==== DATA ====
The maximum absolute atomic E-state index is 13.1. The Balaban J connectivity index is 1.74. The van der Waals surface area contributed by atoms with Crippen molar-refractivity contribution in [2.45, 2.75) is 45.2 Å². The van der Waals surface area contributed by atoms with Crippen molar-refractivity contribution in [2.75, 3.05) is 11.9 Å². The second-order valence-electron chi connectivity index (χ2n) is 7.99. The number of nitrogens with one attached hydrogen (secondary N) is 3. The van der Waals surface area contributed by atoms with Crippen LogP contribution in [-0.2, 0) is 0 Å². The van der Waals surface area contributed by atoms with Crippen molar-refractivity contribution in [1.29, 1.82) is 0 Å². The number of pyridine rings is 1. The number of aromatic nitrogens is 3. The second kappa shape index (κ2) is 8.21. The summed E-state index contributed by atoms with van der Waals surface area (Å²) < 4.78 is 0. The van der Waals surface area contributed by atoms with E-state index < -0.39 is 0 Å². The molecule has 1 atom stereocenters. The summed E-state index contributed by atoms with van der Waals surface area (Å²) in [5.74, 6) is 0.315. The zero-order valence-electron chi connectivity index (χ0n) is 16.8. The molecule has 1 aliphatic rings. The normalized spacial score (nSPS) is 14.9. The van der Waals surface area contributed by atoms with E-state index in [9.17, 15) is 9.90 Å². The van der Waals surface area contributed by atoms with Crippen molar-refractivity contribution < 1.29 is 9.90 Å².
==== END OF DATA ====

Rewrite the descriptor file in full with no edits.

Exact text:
The maximum absolute atomic E-state index is 13.1. The Balaban J connectivity index is 1.74. The van der Waals surface area contributed by atoms with Crippen molar-refractivity contribution in [2.45, 2.75) is 45.2 Å². The van der Waals surface area contributed by atoms with Crippen molar-refractivity contribution in [2.75, 3.05) is 11.9 Å². The second-order valence-electron chi connectivity index (χ2n) is 7.99. The number of nitrogens with one attached hydrogen (secondary N) is 3. The van der Waals surface area contributed by atoms with Crippen LogP contribution in [-0.2, 0) is 0 Å². The van der Waals surface area contributed by atoms with Crippen molar-refractivity contribution in [1.29, 1.82) is 0 Å². The number of pyridine rings is 1. The number of aromatic nitrogens is 3. The second kappa shape index (κ2) is 8.21. The summed E-state index contributed by atoms with van der Waals surface area (Å²) < 4.78 is 0. The van der Waals surface area contributed by atoms with E-state index < -0.39 is 0 Å². The molecule has 1 atom stereocenters. The summed E-state index contributed by atoms with van der Waals surface area (Å²) in [5.74, 6) is 0.315. The zero-order valence-electron chi connectivity index (χ0n) is 16.8. The molecule has 1 aliphatic rings. The normalized spacial score (nSPS) is 14.9. The van der Waals surface area contributed by atoms with E-state index in [9.17, 15) is 9.90 Å². The van der Waals surface area contributed by atoms with Crippen molar-refractivity contribution < 1.29 is 9.90 Å².